You know, last week in our Gospel reading, Jesus was talking about bread.  I am the bread of life.  This week, he’s talking about bread.  Next week, guess what he’s going to be talking about?  That’s John’s Gospel for you.  You get the point, don’t you, the connection with the Eucharist.  Maybe the problem is we get the point too well, that as Christians we’re sort of pre-programmed to see all this sort of imagery through a Eucharistic lens.  Jesus body broken for us, our participation in Jesus’ death which paradoxically brings life.  And it’s not too hard for us to start drawing the connections between the bread and body broken and the suffering of innocents in the world we live in, the broken body of a child in the aftermath of a rocket attack in northern Israel, an air raid in Beirut.

But when we look at the same image through the window of Lady Wisdom’s house it looks just a bit different.  It’s just about sheer, exuberant hospitality and welcome.  We saw, last week, a group of courageous Christian politicians daring to cross the floor in Parliament to vote against their own party’s legislation that would put asylum seekers back behind razor wire in Nauru and on Christmas Island.  It’s really very simple.  It’s just about God’s welcome of us, God’s hospitality which we need to extend to those around us.

But here’s the thing, when you enter Lady Wisdom’s house of earthly delights you need to bring your discernment with you.  The image here isn’t one of coming in and closing the door and everything is going to be hunky-dory ever after.  The image, instead, is one of a gradual growth in understanding and insight – wisdom, in other words.  Wisdom isn’t a destination, it’s a journey.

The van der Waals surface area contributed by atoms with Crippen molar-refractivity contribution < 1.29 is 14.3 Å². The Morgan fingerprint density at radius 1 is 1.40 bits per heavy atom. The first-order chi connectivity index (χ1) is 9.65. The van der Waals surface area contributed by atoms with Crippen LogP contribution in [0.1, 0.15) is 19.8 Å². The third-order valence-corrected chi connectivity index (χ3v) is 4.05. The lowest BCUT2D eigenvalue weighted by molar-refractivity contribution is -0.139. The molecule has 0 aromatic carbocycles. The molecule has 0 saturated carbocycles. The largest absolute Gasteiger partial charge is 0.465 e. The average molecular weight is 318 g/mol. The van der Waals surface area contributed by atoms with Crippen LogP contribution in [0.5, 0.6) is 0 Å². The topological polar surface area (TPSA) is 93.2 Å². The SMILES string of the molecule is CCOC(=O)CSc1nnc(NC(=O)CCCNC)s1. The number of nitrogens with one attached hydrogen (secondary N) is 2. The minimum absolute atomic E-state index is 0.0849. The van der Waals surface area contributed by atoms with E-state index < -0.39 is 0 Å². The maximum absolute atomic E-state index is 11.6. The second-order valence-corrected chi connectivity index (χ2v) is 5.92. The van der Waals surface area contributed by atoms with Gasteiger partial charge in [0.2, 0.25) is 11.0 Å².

Here’s the other thing.  The gifts of God’s creation give life in the house of Lady Wisdom, but lead to death in the house of Lady Folly.  It’s a paradox – wisdom and folly inhabit the same territory in human life, and choosing between them is as tricky as it is important.  Wisdom and foolishness have got almost the same sales pitch but when you get inside, then wisdom’s house represents order and structure – the boundaries and limitations that make life possible – but when you venture into Lady Folly’s house you get too much of a good thing.  Pasta is very good for me but if I eat as much as I feel like it’s not so good.

It’s a point that St Bonaventure picks up.  Evil, he thinks, doesn’t have any sort of independent existence of its own, in fact evil is like a shadow side of the good.  What’s bad for us is a sort of warped version of what’s good for us, and when human beings are seduced by selfishness and greed, it’s for things that God intends us to have, just not to be controlled by.  In the end, Lady Folly hasn’t built her own house, she’s taken up occupation in the house that Lady Wisdom built.  The difference, I think, lies in what our main preoccupation is.  If, like the Emperor, we’re basically controlled by preoccupation with our own selves, then watch out.  If what we love is out of whack, then the reality we inhabit is going to be out of whack too.

St Paul, as he so often does, hits the nail on the head, working out the relationship between wisdom and foolishness.  You’ve probably got there ahead of me?  ‘God's foolishness is wiser than human wisdom, and God's weakness is stronger than human strength’ [1] St Paul is here drawing on the rich Jewish wisdom tradition and telling us that the Wisdom of God is Christ crucified and risen.  But the wisdom of God, Paul tells us, is foolishness, and the wisdom of the world is foolishness with God.  It’s paradox territory, an Alice in Wonderland sort of logic that sometimes, because its so familiar to us, we fail to even notice.

‘Put on these clothes, and you will be wise’

‘Eat my flesh and drink my blood, and live for ever!’

Wisdom or foolishness?  Depends on what your deepest desire is.  But you’re invited in.

 



[1] 1 Cor 1.25